MATH-110. Precalculus

    A review of algebraic, exponential and logarithmic functions, Cartesian plane, circular, trigonometric and inverse trigonometric functions. Use of a computer algebra system. This course prepares students for MATH-111. Prerequisite: Placement based on the high school record and a placement test. Offered in the fall semester. Four hours per week. Four semester hours. (M.)

    Note: A student who has received credit for MATH-105 or 111 may not enroll in MATH-110.

    MATH-111. Calculus I

    Limits; derivatives; applications of derivatives; trigonometric, inverse trigonometric, logarithmic, and exponential functions; applications of these functions; indeterminate forms; the Fundamental Theorem of Calculus. Use of a computer algebra system. Prerequisite: Placement based on the high school record and a placement test, or a grade of C- or better in MATH-110. Offered both semesters. Four hours per week. Four semester hours. (M.)

    Note: A student who has received credit for MATH-111 may not enroll in MATH-110

    MATH-112. Calculus II

    A continuation of MATH-111.Techniques of integration, applications of integration, improper integrals, polar coordinates, parametric equations, infinite sequences and series. Use of a computer algebra system. Prerequisite: Placement based on the high school record and a placement test, or a grade of C- or better in MATH-111. Offered both semesters. Four hours per week. Four semester hours. (M.)

    MATH-211. Multivariable Calculus

    Functions of several variables, including three-dimensional geometry and vectors, space curves and motion in space, partial differentiation, multiple integration, line and surface integrals, and the theorems of Green, Gauss, and Stokes. Use of a computer algebra system. Prerequisite: A grade of C- or better in MATH-112, or permission of the department. Offered both semesters. Four hours per week. Four semester hours. (M.)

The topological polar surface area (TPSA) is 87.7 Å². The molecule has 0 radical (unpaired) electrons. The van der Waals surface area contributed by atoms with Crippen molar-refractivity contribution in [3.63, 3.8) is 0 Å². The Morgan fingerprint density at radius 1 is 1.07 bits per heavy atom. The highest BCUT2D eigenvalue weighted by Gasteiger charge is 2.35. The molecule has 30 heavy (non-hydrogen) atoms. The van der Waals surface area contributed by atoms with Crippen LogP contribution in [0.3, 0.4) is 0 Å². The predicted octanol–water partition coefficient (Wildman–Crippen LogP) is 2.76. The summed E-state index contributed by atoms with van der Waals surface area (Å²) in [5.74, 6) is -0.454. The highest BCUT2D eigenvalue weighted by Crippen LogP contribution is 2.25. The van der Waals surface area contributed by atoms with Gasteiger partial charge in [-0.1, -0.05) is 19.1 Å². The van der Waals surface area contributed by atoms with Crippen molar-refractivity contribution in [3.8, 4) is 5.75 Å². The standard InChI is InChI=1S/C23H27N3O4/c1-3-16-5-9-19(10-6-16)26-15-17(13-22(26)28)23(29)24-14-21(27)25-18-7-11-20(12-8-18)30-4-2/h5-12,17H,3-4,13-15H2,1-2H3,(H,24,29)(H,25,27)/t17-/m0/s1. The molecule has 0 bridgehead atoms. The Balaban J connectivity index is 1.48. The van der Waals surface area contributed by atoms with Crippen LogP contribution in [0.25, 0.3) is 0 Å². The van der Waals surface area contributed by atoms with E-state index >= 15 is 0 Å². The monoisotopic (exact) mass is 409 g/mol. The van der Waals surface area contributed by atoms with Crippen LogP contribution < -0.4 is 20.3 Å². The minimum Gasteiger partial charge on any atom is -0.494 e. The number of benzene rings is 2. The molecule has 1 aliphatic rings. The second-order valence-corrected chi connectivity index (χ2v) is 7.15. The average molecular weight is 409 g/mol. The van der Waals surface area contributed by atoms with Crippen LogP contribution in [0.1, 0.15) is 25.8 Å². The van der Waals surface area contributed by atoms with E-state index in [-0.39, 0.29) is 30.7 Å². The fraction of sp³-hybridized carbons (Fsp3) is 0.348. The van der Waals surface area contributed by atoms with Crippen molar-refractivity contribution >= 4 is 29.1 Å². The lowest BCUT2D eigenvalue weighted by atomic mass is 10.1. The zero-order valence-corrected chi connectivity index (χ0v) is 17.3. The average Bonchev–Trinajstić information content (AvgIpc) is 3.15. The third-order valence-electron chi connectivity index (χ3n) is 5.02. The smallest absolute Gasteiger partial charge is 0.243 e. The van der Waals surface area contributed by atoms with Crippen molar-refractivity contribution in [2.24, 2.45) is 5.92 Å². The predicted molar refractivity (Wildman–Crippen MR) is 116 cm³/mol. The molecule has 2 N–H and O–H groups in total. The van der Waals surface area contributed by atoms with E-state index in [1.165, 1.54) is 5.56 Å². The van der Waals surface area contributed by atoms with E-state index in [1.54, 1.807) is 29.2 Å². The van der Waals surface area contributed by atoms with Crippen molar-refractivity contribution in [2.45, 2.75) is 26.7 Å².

MATH-235. Linear Algebra

    Systems of linear equations, matrix algebra, vector spaces, linear transformations, eigenvectors and eigenvalues, inner products and orthogonality, applications. The computer as a computational tool. Prerequisite: MATH-112 or equivalent, or permission of the instructor. Offered in the fall semester. Four hours per week. Four semester hours. (M.)

    MATH-236W. Discrete Mathematics

    A course designed to bridge the gap between computation-oriented introductory courses and proof-oriented advanced courses. The language of contemporary mathematics, including the proper way to write mathematics, and the nature of mathematical reasoning. Extensive writing projects. Topics studied may include axiomatic systems, logic, set theory, functions, mathematical induction, graph theory and trees, permutations and combinations. Prerequisite: MATH-111, placement or permission of the instructor. Offered in the spring semester. Three hours per week. Four semester hours. (M.)

    MATH/PHIL-260. Logic

    An introduction to the concepts and techniques used in symbolic reasoning, primarily through the study of first-order logic, the translation of sentences of ordinary English into a formal language, and the construction of derivations. Topics include: formalization, proofs, mathematical induction, propositional and predicate logic, quantifiers, and sets. (Formerly PHIL-202.) Three hours per week. Four semester hours. (M.)

    Note: Students who have received credit for MATH-236W or the former PHIL-202 may not enroll in MATH/PHIL 260.

    MATH-310. Differential Equations and Mathematical Models

    Mathematical methods for developing models in the physical, biological, and social sciences. Emphasis on models involving differential equations. Solutions, visualizations, and interpretations of first order, second order, and systems of linear and non-linear differential equations. Numerical, graphical and analytic methods, with extensive qualitative analysis approaches. Laplace transforms. Independent projects. Additional topics chosen from forcing and resonance, discrete dynamical systems, and power series solutions. Use of a computer algebra system. Prerequisite: MATH-211. Offered in the spring semester. Three hours per week. Four semester hours.